When I practice focusing on my breath I’m not just counting each time I inhale or exhale, I also focusing on where exactly that air is going. Am I breathing into my chest or my belly? By belly breathing I am reinforcing the program of using my diaphragm as the primary breathing muscle. This does a few things that allows mobility and motor control to improve:

1- Down regulating the sympathetic nervous system and up regulating the parasympathetic nervous system.

The para-sympa-wha?

Simple explanation-

The sympathetic nervous system is dialed up when you are in fight or flight mode. In a workout you are probably in a sympathetic state; same when you get in a fight with your friend or spouse; same when you are stressed because you are hosting your crazy family for the holidays. When people get stressed they tend to tighten up, especially in the neck and shoulders.

The parasympathetic nervous system is turned on when you are relaxed and ready to wind down, AKA rest and digest. By activating this system you allow muscles to relax which promotes better mobility. Think chamomile tea, massages, and rainy days where you never get out of your pajamas.

2- Diaphragmatic control means better core control.

As I touched on briefly above, when a muscle or group of muscles isn’t doing their job something else needs to pick up the slack. In this case if the diaphragm isn’t active then only a portion of the other core/midline stabilizing muscles are working correctly. In my case, as with many others, the muscles that suffer and pull double duty are ones that affect the neck and shoulder blades. Because they are now responsible for assisting breathing they will not ‘let go’ enough to fulfill their primary role of moving and stabilizing the neck and shoulders.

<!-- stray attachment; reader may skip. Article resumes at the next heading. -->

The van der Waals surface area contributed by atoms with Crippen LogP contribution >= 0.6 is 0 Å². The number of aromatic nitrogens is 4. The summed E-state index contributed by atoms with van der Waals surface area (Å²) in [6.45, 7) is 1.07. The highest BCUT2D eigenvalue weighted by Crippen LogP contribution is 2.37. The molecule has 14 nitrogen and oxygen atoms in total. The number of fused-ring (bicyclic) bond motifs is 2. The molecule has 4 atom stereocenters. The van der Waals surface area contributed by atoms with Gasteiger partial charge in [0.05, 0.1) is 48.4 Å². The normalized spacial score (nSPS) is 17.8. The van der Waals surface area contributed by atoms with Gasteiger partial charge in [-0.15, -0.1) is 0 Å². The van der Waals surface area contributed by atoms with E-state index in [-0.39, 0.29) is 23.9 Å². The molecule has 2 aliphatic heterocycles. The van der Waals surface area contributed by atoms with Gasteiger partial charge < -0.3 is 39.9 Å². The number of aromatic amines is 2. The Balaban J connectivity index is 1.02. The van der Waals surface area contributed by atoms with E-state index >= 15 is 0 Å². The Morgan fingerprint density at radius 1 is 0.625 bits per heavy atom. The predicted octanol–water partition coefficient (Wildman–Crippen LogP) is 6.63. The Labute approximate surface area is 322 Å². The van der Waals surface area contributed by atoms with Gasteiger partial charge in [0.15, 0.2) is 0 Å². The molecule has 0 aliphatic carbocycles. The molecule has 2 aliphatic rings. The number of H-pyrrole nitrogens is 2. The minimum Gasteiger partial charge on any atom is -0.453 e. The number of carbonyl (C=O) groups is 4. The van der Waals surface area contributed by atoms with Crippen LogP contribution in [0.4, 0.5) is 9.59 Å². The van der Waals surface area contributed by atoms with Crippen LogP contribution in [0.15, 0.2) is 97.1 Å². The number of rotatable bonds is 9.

Wanna improve your mobility but not meditate?

I got you-

Try this drill, it’s called crocodile breathing:

  1. Begin face down on the ground with your hands overlapping under your forehead. This prevents you from having to smash your nose into the ground or turn your head.
  2. Take a couple regular breaths. Feel where you are breathing into. Does your rib cage press into the ground first or does your belly?
  3. After you’ve taken a few normal breaths try breathing into your belly. You should feel it press into the ground before your chest.
    1. Also, though not shown in the video, it should be noted that you aren’t just pushing out your belly. You should also be trying to push your lower ribs and flanks (love handles) outwards.
    2. If you can’t seem to figure this out get a friend to stand over you and place their hands on your sides with a moderately firm pressure. Try to push out into their hands. This type of feedback can really help.

Alternate Drill-

  1. Lie on your back
  2. Place one hand on your belly and the other on your chest
  3. Take a couple easy, normal breaths. Which hand moves first and/or most?
  4. After a couple breaths really focus on moving your belly first

NOTE: You do not need to do both drills. Pick the one you are most comfortable with and perform it daily.

Breathing and more specifically diaphragmatic control is an important facet of movement but it is hardly the only one. For more information on how to maximize your movement ability and prevent injury sign up for our mailing list below.